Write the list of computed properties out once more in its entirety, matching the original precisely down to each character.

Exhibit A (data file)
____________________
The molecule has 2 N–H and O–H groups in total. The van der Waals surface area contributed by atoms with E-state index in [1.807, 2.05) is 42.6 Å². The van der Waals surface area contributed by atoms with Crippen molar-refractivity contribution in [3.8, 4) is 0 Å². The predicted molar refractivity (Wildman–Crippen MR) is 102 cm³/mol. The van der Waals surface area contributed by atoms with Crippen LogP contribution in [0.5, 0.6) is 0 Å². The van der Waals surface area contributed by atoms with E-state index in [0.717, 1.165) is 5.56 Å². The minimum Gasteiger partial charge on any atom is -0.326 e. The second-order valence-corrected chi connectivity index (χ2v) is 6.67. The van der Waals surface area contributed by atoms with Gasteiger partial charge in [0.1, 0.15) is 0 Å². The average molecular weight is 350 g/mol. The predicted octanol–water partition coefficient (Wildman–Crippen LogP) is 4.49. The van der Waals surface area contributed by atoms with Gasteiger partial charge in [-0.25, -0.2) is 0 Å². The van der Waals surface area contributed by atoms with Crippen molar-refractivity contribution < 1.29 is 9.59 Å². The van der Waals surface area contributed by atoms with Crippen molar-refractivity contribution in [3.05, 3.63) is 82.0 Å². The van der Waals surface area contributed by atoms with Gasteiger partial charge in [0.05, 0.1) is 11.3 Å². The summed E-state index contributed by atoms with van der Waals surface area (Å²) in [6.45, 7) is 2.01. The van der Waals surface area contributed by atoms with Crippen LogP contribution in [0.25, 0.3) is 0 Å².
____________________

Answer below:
The molecule has 2 N–H and O–H groups in total. The van der Waals surface area contributed by atoms with E-state index in [1.807, 2.05) is 42.6 Å². The van der Waals surface area contributed by atoms with Crippen molar-refractivity contribution in [3.8, 4) is 0 Å². The predicted molar refractivity (Wildman–Crippen MR) is 102 cm³/mol. The van der Waals surface area contributed by atoms with Crippen LogP contribution in [0.5, 0.6) is 0 Å². The van der Waals surface area contributed by atoms with E-state index in [0.717, 1.165) is 5.56 Å². The minimum Gasteiger partial charge on any atom is -0.326 e. The second-order valence-corrected chi connectivity index (χ2v) is 6.67. The van der Waals surface area contributed by atoms with Gasteiger partial charge in [0.1, 0.15) is 0 Å². The average molecular weight is 350 g/mol. The predicted octanol–water partition coefficient (Wildman–Crippen LogP) is 4.49. The van der Waals surface area contributed by atoms with Gasteiger partial charge in [-0.25, -0.2) is 0 Å². The van der Waals surface area contributed by atoms with Crippen molar-refractivity contribution < 1.29 is 9.59 Å². The van der Waals surface area contributed by atoms with Crippen molar-refractivity contribution in [3.05, 3.63) is 82.0 Å². The van der Waals surface area contributed by atoms with Gasteiger partial charge in [0.05, 0.1) is 11.3 Å². The summed E-state index contributed by atoms with van der Waals surface area (Å²) in [6.45, 7) is 2.01. The van der Waals surface area contributed by atoms with Crippen LogP contribution in [0.25, 0.3) is 0 Å².